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A textbook says that the geodesic equations (for both massive and massless) can be derived from the following action:

$$ S = -\frac{1}{2} \int d\tau \:\eta \: (\eta^{-2} \dot{x}^\mu \dot{x}^\nu g_{\mu\nu}(x) + m^2) $$ where $\eta$ is an auxiliary field. The signature convention is here $(+,-,-,-)$. The e.o.m. derived are $$ \eta^{-1}\dot{x}^\mu \dot{x}^\nu \partial_\sigma g_{\mu\nu}(x) - \frac{d}{d\tau}( 2 \eta^{-1}g_{\sigma \mu}(x) \dot{x}^\mu ) = 0, \quad \quad \eta^{-2} \dot{x}^\mu \dot{x}^\nu g_{\mu\nu}(x) = m^2.$$

In the massive case, by redefining $\tau$ to be proper time, $\eta^{-1} = m$ and the geodesic equations come out.

1) I'm confused about the massless case: It seems that $\eta$ is undetermined as we have $\eta^{-2} \:0 =0$.

The text then goes to say that one can think of $S$ as the action of 4 fields $x^{\mu}$ living on a 1D space with metric $\eta(\tau)^2$. I understand that $ds^2 = d\tau^2 \eta(\tau)^2$ and therefore $d\tau \eta$ is the invariant measure.

2) I don't really understand what would motivate the factor of $\eta^{-2}$ next to $\dot{x}^\mu \dot{x}^\nu g_{\mu\nu}(x)$ when writing a theory for these 4 fields though. I realise $$\eta^{-2}\dot{x}^\mu \dot{x}^\nu g_{\mu\nu}(x) = \frac{dx^\mu}{ds}\frac{dx^\nu}{ds} g_{\mu\nu}(x).$$ I guess I don't get why one would want to write derivatives w.r.t. $s$ instead of $\tau$ when writing a theory of 4 fields on 1D space with coordinate $\tau$.

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  • $\begingroup$ @Qmechanic No. From Rubakov's 'Introduction to the theory of the early universe'. First volume. Appendix A. $\endgroup$ – Rudyard Dec 27 '18 at 19:48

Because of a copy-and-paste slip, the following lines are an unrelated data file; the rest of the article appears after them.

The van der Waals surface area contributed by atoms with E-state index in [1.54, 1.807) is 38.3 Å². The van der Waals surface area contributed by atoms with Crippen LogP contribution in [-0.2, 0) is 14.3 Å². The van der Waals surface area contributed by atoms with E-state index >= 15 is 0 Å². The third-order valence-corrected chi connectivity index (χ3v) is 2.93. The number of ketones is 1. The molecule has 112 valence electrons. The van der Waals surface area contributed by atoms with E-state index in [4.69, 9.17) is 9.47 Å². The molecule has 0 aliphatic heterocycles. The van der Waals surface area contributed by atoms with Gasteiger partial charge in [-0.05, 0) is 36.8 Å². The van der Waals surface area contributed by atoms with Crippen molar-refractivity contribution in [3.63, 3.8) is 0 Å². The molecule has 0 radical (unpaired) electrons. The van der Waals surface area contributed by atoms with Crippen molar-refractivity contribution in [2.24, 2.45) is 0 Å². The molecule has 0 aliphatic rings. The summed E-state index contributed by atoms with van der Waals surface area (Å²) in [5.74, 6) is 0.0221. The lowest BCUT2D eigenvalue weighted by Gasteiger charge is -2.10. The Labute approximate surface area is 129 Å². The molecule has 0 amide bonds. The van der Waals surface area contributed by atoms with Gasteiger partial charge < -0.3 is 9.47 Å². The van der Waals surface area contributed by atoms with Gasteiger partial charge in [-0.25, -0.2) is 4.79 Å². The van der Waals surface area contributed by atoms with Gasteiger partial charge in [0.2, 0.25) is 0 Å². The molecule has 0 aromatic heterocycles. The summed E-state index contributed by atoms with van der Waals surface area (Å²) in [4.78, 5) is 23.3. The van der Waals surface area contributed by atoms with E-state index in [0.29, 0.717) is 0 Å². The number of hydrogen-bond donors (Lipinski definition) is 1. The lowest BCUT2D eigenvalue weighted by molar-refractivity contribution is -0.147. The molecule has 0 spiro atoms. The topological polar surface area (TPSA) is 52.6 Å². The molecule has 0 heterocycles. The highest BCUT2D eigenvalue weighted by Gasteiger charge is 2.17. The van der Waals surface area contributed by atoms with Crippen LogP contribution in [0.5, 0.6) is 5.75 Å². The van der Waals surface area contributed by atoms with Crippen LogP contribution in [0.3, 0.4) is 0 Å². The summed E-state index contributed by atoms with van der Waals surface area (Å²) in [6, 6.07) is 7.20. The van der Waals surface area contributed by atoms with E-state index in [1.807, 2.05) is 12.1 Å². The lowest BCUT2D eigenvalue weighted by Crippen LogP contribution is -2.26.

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1) $\eta$ is always undetermined, there's nothing special about the massless case. You can see this by noting that you can write the EOM as

$$\ddot{x}^\mu + \Gamma^\mu{}_{\nu\rho}\dot{x}^\nu \dot{x}^\rho = \frac{\dot{\eta}}{\eta} \dot{x}^\mu,$$

so that the right hand side is completely arbitrary: just pick any nonzero $\eta(\tau)$, and you'll have a solution. Of course, changing $\eta$ and keeping the initial conditions fixed will just give you the same solution up to reparametrization.

2) This is just one way to understand why the action with $\eta$ works (beyond just "it gives the correct equations"), and how anyone would come up with it. We have a 1D metric $\gamma$ with just one component $\gamma_{\tau\tau} = \eta^2$. Now consider $x^\mu(\tau)$ for a fixed value of $\mu$: we're considering just one of the fields, not the whole vector. The derivative $dx^\mu/d\tau$ is the (single) component of a covector tangent to the worldline, so to get its square we have to form the combination $\gamma^{\tau\tau} \dot{x}^\mu \dot{x}^\mu$ (not summing over $\mu$), just like the square of a four gradient in spacetime is $g^{\mu\nu}\varphi_{,\mu}\varphi_{,\nu}$.

This explains the $\eta^{-2}$ factor: it's just the inverse metric. If you don't include it, you no longer have reparametrization invariance, which is just general coordinate invariance applied to our 1D worldline.

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  1. The einbein field $\eta(\tau)\neq 0$ is not a dynamical field because there is no $\dot{e}(\tau)$ present. It is a so-called auxiliary field.

  2. The one-form $\omega:= \eta(\tau) \mathrm{d}\tau\in \Gamma(T^{\ast}I)$ on the 1-dimensional world-line (WL) manifold $I$ is invariant under WL reparametrizations $\tau\to\tau^{\prime}=f(\tau)$. WL reparametrization invariance is a gauge symmetry, cf. e.g. this Phys.SE post.

  3. In the massive case $m>0$, the EL eq. for $\eta$ determines that $(m\eta)^2\approx g_{\mu\nu}~\dot{x}^{\mu}\dot{x}^{\nu}$ on-shell, cf. e.g. this Phys.SE post. It is possible to gauge-fix $\eta(\tau)= 1/m$, cf. e.g. this Phys.SE post.

  4. In the massless case $m=0$, the reciprocal einbein field $\lambda(\tau)\equiv\frac{1}{\eta(\tau)}\neq 0$ is an undetermined Lagrange multiplier, cf. e.g. this Phys.SE post.

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